On being the lead: Although she was the lead on last year's short-lived Starz series "Gravity," Ritter notes that "Apartment 23" is "just so much bigger than anything I've done." But the "Gravity" experience taught her a few things about being at the top of the marquee. As a lead, she says, "it's important to be grateful and present and work hard and show up prepared, because all of these people have a job and everyone's affected if I show up and don't know my lines, which would never happen—because I'm a psycho professional actor—but, God forbid, if I did, that affects everybody." She has also taken cues from other leading ladies on the importance of on-set demeanor. "You're the lead of a show, you set the tone, you set the energy," she says. "And energy spreads like wildfire. I remember doing 'What Happens in Vegas' and thinking, 'Wow, Cameron Diaz is so amazing and so fun to be around, and everybody is so happy, and I feel like it's coming from the top, it's coming from her.' "

Sweat equity: If she weren't an actor, writer, producer, model, and singer-guitarist in a band, Ritter says, "I think I would be a spinning instructor. I love spinning; it's just a blast. I went to the YMCA recently with a friend, and the teacher didn't show up. I had my iPod with me, and I was like, 'I want to spin! Does anybody else want to stay?' So I got up there and taught the class, and it was probably the most fun I've had at the gym ever." Note: Even in her alternate-profession universe, she's still performing for an audience.

—Pete Keeley

Jean Dujardin

Jean Dujardin (Getty Images)

Where you've seen him: Unless you're a hardcore fan of French cinema, odds are you're not familiar with the dashing and talented Jean Dujardin. But he has starred in dozens of films in the last decade, including the comedy "OSS 117: Cairo, Nest of Spies," for which he was nominated for the César Award, France's equivalent of the Oscar.

Upcoming project: Dujardin might soon have that Oscar nomination, the result of his winning turn as George Valentin, a silent-movie star who falls on hard times thanks to the advent of talkies, in "The Artist," due in theaters Nov. 23. The film marks his third collaboration with writer-director Michel Hazanavicius and Hazanavicius' wife, Bérénice Bejo, who plays Valentin's love interest, rising star Peppy Miller. The film was a hit at the Cannes Film Festival, where Dujardin scored the coveted best actor award.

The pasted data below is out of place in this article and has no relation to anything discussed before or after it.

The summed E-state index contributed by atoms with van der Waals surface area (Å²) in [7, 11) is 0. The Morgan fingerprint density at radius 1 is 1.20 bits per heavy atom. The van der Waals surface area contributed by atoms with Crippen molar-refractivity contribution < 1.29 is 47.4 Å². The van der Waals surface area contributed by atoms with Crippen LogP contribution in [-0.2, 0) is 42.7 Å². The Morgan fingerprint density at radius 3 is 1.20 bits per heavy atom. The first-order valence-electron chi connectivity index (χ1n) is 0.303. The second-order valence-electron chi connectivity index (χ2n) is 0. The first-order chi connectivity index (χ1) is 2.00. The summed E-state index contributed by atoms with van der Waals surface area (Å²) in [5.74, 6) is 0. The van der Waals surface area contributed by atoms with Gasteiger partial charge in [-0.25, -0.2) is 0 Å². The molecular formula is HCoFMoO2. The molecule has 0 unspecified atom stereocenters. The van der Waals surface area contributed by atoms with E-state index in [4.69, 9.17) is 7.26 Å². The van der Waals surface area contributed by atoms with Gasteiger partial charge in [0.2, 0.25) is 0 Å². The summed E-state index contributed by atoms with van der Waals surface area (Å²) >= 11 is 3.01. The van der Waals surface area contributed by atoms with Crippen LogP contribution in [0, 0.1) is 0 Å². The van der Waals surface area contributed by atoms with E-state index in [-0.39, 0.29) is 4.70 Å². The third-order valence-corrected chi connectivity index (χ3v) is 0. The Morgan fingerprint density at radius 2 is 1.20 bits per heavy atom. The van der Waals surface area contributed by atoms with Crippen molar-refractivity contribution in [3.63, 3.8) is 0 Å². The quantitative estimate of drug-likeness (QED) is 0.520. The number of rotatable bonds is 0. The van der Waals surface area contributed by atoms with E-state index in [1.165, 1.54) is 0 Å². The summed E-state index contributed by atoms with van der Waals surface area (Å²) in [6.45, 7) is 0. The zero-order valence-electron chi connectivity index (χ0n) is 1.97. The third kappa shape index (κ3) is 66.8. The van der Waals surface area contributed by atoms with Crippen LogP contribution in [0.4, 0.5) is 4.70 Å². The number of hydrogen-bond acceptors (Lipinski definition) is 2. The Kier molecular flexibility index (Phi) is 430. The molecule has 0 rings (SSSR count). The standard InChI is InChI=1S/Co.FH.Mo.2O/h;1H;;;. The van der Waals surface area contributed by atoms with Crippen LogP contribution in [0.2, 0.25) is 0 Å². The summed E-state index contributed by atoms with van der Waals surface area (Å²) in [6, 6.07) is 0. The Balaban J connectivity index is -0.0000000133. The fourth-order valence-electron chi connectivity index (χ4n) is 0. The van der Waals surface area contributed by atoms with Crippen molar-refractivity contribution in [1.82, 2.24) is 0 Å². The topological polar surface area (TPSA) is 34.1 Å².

Quiet, please: "The Artist" is not only set in the silent film era; it's a silent film—even shot in black-and-white. Dujardin says acting in a silent movie concerned him, but something else was even scarier. "Michel and I have always worked in comedies; this would be a melodrama," he says. "So I had a bit of anguish about that too." Hazanavicius gave him a crash course in silent movies from the greats, like Buster Keaton and Charlie Chaplin. "He showed me different movies and told me to inspire myself here and there," Dujardin notes. "But it wasn't just silent films. I watched 'Singin' in the Rain.' And some Italian movies, where they use lots of gestures to communicate." Though Dujardin often uses his body to help him get into a role, he says, he was also wary of overdoing it. "I think sometimes we feel like we're not acting enough, so we try and compensate with our body and these broad reactions."

The natural: Dujardin says he got a late start as an actor, only realizing his calling at age 24. He has never had any formal training, other than "a bit of an improv course I took around age 16 for fun." He adds, "I always hated school, so I wouldn't have benefited if I had gone to a school. It was really all instinctual." His big break came as part of the comedy group Nous C Nous on the talent show "Graines de Star" in 1996, which he followed with four years on the TV series "Un Gars, une Fille" ("A Guy, A Girl"). He then broke into films as the title character—a goofy surfer—in the 2005 comedy "Brice de Nice."

Crossing over: With buzz growing for "The Artist," surely Dujardin has been offered American movie roles? "You need to ask my agent," he responds, nodding to his brother, Marc, who has represented him from the beginning. "Yes, we've had a few proposals," Marc confirms. "They're very specific, and it's slow going, but they are coming in." But the actor isn't concerned about where his next movie shoots, just that it's a good story. "Doing an American film is not an aim itself," he says. "But if there are some good proposals that come my way, I would be open to it. It all depends on the material."

—Jenelle Riley

Juno Temple

Juno Temple in "Dirty Girl" (Weinstein)

Where you've seen her: The hawk-eyed will have spotted Juno Temple as early as 2006, when she played the young daughter in "Notes on a Scandal," opposite Cate Blanchett. Following that, Temple appeared as the precocious teenage cousin in "Atonement." More teen roles followed, including those in the "St. Trinian's" series and in "Cracks," both set in British boarding schools. She later played the partying girl who tries to lure Roger Greenberg (Ben Stiller) to Australia in "Greenberg."